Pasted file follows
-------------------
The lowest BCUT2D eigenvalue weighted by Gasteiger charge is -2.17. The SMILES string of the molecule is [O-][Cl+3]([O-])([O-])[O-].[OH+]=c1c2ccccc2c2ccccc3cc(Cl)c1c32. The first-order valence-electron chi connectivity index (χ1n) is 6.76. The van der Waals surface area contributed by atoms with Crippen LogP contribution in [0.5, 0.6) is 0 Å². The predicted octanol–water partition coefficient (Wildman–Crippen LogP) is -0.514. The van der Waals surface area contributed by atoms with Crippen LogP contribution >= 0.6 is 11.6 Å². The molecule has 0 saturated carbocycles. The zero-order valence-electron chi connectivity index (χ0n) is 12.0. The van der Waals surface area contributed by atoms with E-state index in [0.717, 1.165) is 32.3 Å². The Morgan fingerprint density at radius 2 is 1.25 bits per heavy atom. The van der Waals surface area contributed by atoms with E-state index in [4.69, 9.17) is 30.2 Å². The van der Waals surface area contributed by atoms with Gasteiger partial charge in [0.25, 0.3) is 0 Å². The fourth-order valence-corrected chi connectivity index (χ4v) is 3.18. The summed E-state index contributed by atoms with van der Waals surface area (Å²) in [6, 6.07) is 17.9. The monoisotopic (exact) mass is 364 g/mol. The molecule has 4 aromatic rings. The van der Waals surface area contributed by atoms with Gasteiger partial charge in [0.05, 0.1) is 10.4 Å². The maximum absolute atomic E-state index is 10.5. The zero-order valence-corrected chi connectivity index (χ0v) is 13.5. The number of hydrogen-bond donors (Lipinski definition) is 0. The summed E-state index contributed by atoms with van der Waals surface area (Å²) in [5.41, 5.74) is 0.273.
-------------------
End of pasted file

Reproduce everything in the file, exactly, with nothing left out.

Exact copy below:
The lowest BCUT2D eigenvalue weighted by Gasteiger charge is -2.17. The SMILES string of the molecule is [O-][Cl+3]([O-])([O-])[O-].[OH+]=c1c2ccccc2c2ccccc3cc(Cl)c1c32. The first-order valence-electron chi connectivity index (χ1n) is 6.76. The van der Waals surface area contributed by atoms with Crippen LogP contribution in [0.5, 0.6) is 0 Å². The predicted octanol–water partition coefficient (Wildman–Crippen LogP) is -0.514. The van der Waals surface area contributed by atoms with Crippen LogP contribution >= 0.6 is 11.6 Å². The molecule has 0 saturated carbocycles. The zero-order valence-electron chi connectivity index (χ0n) is 12.0. The van der Waals surface area contributed by atoms with E-state index in [0.717, 1.165) is 32.3 Å². The Morgan fingerprint density at radius 2 is 1.25 bits per heavy atom. The van der Waals surface area contributed by atoms with E-state index in [4.69, 9.17) is 30.2 Å². The van der Waals surface area contributed by atoms with Gasteiger partial charge in [0.25, 0.3) is 0 Å². The fourth-order valence-corrected chi connectivity index (χ4v) is 3.18. The summed E-state index contributed by atoms with van der Waals surface area (Å²) in [6, 6.07) is 17.9. The monoisotopic (exact) mass is 364 g/mol. The molecule has 4 aromatic rings. The van der Waals surface area contributed by atoms with Gasteiger partial charge in [0.05, 0.1) is 10.4 Å². The maximum absolute atomic E-state index is 10.5. The zero-order valence-corrected chi connectivity index (χ0v) is 13.5. The number of hydrogen-bond donors (Lipinski definition) is 0. The summed E-state index contributed by atoms with van der Waals surface area (Å²) in [5.41, 5.74) is 0.273.